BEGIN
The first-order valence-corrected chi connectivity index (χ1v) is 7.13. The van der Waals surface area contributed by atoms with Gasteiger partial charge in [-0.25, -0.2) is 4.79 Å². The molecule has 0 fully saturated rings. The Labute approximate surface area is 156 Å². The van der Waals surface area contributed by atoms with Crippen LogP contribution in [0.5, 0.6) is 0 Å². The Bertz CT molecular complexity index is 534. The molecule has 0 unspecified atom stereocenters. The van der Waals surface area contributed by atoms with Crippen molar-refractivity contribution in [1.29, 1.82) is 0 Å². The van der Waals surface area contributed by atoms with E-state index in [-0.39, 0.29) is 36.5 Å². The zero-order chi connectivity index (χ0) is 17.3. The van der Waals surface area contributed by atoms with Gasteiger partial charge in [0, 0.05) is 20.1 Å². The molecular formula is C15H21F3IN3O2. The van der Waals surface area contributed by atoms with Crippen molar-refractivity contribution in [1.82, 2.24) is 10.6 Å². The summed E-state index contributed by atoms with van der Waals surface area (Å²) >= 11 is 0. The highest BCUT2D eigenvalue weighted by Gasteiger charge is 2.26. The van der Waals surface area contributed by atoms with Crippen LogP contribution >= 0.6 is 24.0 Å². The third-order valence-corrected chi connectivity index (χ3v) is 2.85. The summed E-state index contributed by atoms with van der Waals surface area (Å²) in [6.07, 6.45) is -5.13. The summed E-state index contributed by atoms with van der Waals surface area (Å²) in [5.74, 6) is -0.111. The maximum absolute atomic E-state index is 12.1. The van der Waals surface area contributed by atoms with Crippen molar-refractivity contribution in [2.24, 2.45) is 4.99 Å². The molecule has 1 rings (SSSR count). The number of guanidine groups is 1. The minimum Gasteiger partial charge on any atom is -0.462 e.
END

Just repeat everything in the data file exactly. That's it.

The first-order valence-corrected chi connectivity index (χ1v) is 7.13. The van der Waals surface area contributed by atoms with Gasteiger partial charge in [-0.25, -0.2) is 4.79 Å². The molecule has 0 fully saturated rings. The Labute approximate surface area is 156 Å². The van der Waals surface area contributed by atoms with Crippen LogP contribution in [0.5, 0.6) is 0 Å². The Bertz CT molecular complexity index is 534. The molecule has 0 unspecified atom stereocenters. The van der Waals surface area contributed by atoms with Crippen molar-refractivity contribution in [1.29, 1.82) is 0 Å². The van der Waals surface area contributed by atoms with E-state index in [-0.39, 0.29) is 36.5 Å². The zero-order chi connectivity index (χ0) is 17.3. The van der Waals surface area contributed by atoms with Gasteiger partial charge in [0, 0.05) is 20.1 Å². The molecular formula is C15H21F3IN3O2. The van der Waals surface area contributed by atoms with Crippen molar-refractivity contribution in [1.82, 2.24) is 10.6 Å². The summed E-state index contributed by atoms with van der Waals surface area (Å²) >= 11 is 0. The highest BCUT2D eigenvalue weighted by Gasteiger charge is 2.26. The van der Waals surface area contributed by atoms with Crippen LogP contribution >= 0.6 is 24.0 Å². The third-order valence-corrected chi connectivity index (χ3v) is 2.85. The summed E-state index contributed by atoms with van der Waals surface area (Å²) in [6.07, 6.45) is -5.13. The summed E-state index contributed by atoms with van der Waals surface area (Å²) in [5.74, 6) is -0.111. The maximum absolute atomic E-state index is 12.1. The van der Waals surface area contributed by atoms with Crippen molar-refractivity contribution in [2.24, 2.45) is 4.99 Å². The molecule has 1 rings (SSSR count). The number of guanidine groups is 1. The minimum Gasteiger partial charge on any atom is -0.462 e.